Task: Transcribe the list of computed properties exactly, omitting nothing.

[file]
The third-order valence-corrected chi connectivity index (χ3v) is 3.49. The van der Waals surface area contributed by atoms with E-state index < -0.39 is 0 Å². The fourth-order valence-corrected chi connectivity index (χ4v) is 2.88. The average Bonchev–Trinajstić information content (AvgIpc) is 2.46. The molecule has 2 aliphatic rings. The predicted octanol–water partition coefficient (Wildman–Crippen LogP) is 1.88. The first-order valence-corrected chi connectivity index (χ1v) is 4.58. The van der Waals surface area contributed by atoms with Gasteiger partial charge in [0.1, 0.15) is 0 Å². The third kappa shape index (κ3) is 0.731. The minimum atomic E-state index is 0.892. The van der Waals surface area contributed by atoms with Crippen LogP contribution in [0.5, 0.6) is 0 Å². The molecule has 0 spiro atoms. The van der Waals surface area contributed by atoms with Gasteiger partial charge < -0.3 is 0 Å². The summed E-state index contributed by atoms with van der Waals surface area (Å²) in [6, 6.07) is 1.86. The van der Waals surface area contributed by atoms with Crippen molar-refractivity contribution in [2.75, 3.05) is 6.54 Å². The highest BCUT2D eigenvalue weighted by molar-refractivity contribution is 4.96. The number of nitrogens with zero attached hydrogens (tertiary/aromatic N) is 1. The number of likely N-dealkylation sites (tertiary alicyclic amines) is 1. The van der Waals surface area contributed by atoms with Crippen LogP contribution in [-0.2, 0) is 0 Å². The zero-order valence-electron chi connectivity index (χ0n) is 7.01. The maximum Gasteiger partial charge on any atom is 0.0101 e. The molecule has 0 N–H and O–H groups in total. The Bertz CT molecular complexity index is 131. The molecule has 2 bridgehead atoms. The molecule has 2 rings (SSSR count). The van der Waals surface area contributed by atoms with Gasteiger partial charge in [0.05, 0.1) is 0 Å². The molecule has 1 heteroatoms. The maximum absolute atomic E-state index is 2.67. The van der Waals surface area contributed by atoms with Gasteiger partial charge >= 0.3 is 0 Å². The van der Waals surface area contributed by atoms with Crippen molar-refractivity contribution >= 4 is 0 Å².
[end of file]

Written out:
The third-order valence-corrected chi connectivity index (χ3v) is 3.49. The van der Waals surface area contributed by atoms with E-state index < -0.39 is 0 Å². The fourth-order valence-corrected chi connectivity index (χ4v) is 2.88. The average Bonchev–Trinajstić information content (AvgIpc) is 2.46. The molecule has 2 aliphatic rings. The predicted octanol–water partition coefficient (Wildman–Crippen LogP) is 1.88. The first-order valence-corrected chi connectivity index (χ1v) is 4.58. The van der Waals surface area contributed by atoms with Gasteiger partial charge in [0.1, 0.15) is 0 Å². The third kappa shape index (κ3) is 0.731. The minimum atomic E-state index is 0.892. The van der Waals surface area contributed by atoms with Crippen LogP contribution in [0.5, 0.6) is 0 Å². The molecule has 0 spiro atoms. The van der Waals surface area contributed by atoms with Gasteiger partial charge < -0.3 is 0 Å². The summed E-state index contributed by atoms with van der Waals surface area (Å²) in [6, 6.07) is 1.86. The van der Waals surface area contributed by atoms with Crippen molar-refractivity contribution in [2.75, 3.05) is 6.54 Å². The highest BCUT2D eigenvalue weighted by molar-refractivity contribution is 4.96. The number of nitrogens with zero attached hydrogens (tertiary/aromatic N) is 1. The number of likely N-dealkylation sites (tertiary alicyclic amines) is 1. The van der Waals surface area contributed by atoms with Crippen LogP contribution in [-0.2, 0) is 0 Å². The zero-order valence-electron chi connectivity index (χ0n) is 7.01. The maximum Gasteiger partial charge on any atom is 0.0101 e. The molecule has 0 N–H and O–H groups in total. The Bertz CT molecular complexity index is 131. The molecule has 2 bridgehead atoms. The molecule has 2 rings (SSSR count). The van der Waals surface area contributed by atoms with Gasteiger partial charge in [0.05, 0.1) is 0 Å². The molecule has 1 heteroatoms. The maximum absolute atomic E-state index is 2.67. The van der Waals surface area contributed by atoms with Gasteiger partial charge >= 0.3 is 0 Å². The van der Waals surface area contributed by atoms with Crippen molar-refractivity contribution >= 4 is 0 Å².